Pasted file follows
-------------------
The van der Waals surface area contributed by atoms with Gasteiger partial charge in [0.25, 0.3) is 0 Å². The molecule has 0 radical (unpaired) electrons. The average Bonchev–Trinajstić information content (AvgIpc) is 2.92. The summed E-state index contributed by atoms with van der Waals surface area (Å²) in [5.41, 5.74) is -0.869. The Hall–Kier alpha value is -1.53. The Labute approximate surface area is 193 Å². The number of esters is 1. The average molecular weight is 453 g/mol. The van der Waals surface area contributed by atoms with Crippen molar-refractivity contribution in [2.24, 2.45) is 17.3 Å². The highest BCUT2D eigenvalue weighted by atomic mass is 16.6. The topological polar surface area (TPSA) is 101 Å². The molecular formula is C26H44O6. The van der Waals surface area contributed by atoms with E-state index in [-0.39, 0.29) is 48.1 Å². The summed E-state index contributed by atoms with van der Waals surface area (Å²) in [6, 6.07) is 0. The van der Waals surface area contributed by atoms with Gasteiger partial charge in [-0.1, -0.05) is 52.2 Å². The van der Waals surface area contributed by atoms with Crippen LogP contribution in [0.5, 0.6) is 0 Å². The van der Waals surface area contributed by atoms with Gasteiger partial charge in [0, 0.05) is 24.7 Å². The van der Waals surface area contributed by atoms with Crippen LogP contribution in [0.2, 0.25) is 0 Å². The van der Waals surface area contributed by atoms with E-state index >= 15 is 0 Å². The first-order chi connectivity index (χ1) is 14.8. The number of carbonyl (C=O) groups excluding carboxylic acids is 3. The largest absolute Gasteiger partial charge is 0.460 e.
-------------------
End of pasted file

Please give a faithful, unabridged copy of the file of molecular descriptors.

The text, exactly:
The van der Waals surface area contributed by atoms with Gasteiger partial charge in [0.25, 0.3) is 0 Å². The molecule has 0 radical (unpaired) electrons. The average Bonchev–Trinajstić information content (AvgIpc) is 2.92. The summed E-state index contributed by atoms with van der Waals surface area (Å²) in [5.41, 5.74) is -0.869. The Hall–Kier alpha value is -1.53. The Labute approximate surface area is 193 Å². The number of esters is 1. The average molecular weight is 453 g/mol. The van der Waals surface area contributed by atoms with Crippen molar-refractivity contribution in [2.24, 2.45) is 17.3 Å². The highest BCUT2D eigenvalue weighted by atomic mass is 16.6. The topological polar surface area (TPSA) is 101 Å². The molecular formula is C26H44O6. The van der Waals surface area contributed by atoms with E-state index in [-0.39, 0.29) is 48.1 Å². The summed E-state index contributed by atoms with van der Waals surface area (Å²) in [6, 6.07) is 0. The van der Waals surface area contributed by atoms with Gasteiger partial charge in [-0.1, -0.05) is 52.2 Å². The van der Waals surface area contributed by atoms with Crippen LogP contribution in [0.5, 0.6) is 0 Å². The van der Waals surface area contributed by atoms with Gasteiger partial charge in [0, 0.05) is 24.7 Å². The van der Waals surface area contributed by atoms with Crippen LogP contribution in [0.2, 0.25) is 0 Å². The van der Waals surface area contributed by atoms with E-state index >= 15 is 0 Å². The first-order chi connectivity index (χ1) is 14.8. The number of carbonyl (C=O) groups excluding carboxylic acids is 3. The largest absolute Gasteiger partial charge is 0.460 e.